2. Thickening of the uterine wall or lining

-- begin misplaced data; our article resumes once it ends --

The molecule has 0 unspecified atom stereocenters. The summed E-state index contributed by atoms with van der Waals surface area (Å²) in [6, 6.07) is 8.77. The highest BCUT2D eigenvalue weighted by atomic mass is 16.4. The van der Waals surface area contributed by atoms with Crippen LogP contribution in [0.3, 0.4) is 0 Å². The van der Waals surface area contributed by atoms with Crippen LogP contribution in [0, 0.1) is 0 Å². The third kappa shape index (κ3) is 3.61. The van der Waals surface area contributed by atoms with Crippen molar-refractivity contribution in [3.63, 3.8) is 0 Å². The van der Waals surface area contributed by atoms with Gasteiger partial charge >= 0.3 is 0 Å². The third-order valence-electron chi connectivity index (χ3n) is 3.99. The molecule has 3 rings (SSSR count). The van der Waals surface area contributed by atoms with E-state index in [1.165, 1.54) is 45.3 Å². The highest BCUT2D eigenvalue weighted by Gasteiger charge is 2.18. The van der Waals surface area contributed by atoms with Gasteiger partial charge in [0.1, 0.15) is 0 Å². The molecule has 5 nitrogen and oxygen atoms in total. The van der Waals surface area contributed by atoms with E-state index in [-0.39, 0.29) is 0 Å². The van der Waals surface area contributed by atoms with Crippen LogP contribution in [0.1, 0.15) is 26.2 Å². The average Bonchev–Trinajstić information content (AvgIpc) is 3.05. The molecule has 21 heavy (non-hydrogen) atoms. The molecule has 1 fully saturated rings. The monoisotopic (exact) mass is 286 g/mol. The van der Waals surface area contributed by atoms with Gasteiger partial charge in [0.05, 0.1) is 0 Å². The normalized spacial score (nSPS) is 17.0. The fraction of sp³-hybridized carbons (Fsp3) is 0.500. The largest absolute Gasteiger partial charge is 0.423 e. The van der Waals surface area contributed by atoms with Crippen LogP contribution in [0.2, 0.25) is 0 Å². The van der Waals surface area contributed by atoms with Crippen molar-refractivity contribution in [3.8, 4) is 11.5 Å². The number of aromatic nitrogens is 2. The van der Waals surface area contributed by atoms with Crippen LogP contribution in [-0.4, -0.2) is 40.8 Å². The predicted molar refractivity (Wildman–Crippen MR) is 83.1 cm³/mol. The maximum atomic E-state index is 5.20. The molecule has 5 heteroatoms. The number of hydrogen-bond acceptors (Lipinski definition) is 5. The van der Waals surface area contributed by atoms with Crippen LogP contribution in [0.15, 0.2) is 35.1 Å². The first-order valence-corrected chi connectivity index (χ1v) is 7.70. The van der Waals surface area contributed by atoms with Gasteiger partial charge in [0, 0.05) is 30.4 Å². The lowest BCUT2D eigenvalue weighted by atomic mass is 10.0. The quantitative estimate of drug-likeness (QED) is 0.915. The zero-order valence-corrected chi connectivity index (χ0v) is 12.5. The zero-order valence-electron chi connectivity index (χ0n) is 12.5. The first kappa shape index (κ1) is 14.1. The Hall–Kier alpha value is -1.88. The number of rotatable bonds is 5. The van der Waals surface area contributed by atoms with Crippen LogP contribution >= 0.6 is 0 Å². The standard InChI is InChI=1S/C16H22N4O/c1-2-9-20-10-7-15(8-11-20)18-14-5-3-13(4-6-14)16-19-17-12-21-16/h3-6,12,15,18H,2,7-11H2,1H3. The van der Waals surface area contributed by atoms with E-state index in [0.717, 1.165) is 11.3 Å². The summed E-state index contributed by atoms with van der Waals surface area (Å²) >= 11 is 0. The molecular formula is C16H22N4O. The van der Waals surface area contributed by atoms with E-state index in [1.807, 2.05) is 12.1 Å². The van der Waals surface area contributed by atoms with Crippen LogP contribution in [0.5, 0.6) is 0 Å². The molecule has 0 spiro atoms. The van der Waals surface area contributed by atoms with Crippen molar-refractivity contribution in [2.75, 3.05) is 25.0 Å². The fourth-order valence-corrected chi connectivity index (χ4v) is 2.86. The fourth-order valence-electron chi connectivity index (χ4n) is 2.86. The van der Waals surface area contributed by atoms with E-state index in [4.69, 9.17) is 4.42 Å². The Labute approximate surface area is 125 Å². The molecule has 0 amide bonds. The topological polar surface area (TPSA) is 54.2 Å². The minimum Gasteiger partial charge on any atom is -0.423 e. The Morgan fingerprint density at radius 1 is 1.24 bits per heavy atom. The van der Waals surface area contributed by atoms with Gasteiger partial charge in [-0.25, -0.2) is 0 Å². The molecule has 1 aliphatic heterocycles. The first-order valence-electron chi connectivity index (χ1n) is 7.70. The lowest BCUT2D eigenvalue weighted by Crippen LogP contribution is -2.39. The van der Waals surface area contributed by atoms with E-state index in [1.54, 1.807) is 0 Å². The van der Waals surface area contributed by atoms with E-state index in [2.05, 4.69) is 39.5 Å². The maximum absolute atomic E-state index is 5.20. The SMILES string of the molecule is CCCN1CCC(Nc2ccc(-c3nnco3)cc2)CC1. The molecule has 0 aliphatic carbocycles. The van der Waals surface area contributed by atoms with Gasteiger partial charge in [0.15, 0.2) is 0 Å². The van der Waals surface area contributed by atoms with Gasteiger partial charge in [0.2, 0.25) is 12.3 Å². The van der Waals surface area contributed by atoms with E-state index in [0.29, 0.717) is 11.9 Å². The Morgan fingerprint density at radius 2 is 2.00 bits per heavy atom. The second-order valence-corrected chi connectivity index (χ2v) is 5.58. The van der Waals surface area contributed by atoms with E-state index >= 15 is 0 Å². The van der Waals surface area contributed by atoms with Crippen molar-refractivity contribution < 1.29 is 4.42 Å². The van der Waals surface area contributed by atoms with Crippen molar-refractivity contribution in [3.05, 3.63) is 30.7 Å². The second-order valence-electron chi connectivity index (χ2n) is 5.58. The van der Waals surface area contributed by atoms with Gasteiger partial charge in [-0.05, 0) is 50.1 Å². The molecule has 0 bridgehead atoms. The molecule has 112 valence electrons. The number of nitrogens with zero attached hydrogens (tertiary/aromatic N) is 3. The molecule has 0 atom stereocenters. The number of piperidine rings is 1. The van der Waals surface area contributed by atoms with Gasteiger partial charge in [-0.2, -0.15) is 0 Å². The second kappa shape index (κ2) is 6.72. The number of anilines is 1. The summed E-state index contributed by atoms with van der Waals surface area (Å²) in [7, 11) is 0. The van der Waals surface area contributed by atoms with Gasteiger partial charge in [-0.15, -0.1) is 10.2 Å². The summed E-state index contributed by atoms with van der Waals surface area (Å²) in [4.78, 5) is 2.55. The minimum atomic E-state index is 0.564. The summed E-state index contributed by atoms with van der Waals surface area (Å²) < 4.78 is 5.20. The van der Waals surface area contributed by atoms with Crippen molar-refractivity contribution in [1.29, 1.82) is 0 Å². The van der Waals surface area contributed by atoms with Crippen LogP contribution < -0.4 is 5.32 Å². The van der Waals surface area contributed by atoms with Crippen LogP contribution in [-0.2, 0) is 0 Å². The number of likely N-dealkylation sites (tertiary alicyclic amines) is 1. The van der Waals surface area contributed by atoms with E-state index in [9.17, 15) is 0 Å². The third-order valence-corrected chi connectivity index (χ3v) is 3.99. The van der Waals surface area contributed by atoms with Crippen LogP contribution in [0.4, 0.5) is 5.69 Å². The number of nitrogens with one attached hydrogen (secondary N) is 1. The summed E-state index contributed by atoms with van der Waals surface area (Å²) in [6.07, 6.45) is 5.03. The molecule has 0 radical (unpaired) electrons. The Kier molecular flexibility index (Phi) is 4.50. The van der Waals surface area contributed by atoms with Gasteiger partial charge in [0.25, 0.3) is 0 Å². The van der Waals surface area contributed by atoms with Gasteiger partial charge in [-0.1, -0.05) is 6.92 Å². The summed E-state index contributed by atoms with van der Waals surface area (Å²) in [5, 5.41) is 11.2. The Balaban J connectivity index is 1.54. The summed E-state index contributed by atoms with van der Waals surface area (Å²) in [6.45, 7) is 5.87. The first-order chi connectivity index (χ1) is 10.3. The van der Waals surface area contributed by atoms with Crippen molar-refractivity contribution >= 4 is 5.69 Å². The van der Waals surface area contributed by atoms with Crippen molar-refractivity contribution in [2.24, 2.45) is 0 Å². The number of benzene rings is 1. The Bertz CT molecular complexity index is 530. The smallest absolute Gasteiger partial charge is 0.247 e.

Thickening of the uterine wall or lining can happen either because of a hormone imbalance or due to a medical condition which causes tissue to grow abnormally. The following two conditions cause heavy, long-term, and irregular bleeding. Endometrial hyperplasia is a condition in which the endometrium, or the uterine lining, becomes too thick. According to The American College of Obstetricians and Gynecologists (ACOG), it is often caused by anovulatory cycles with excess estrogen and no progesterone. Estrogen causes the uterine lining to grow and thicken, preparing it for implantation. Then ovulation occurs, and progesterone is released, preparing the body for pregnancy. The decrease in progesterone levels toward the end of the cycle (if the woman is not pregnant) triggers menstruation—so without the release of progesterone, there is no shedding of the uterine lining. The uterine lining will continue to grow, and the cells will crowd one another and possibly become precancerous. Adenomyosis is a thickening of the uterus that occurs when endometrial tissue begins to grow on the outer wall of the uterus. The cause of this condition is unknown. It is most common in women 40 to 50 years of age. Treatment: Endometrial hyperplasia can be treated with progestin in most cases. It can be taken orally, as a shot, in an intrauterine device (IUD), or as a vaginal cream. The progesterone should treat the condition by triggering uterine bleeding like a regular period. Adenomyosis can be treated with combination birth control pills or an IUD. In severe cases, and once a woman is no longer planning on getting pregnant, her doctor may recommend a hysterectomy (removal of the uterus).



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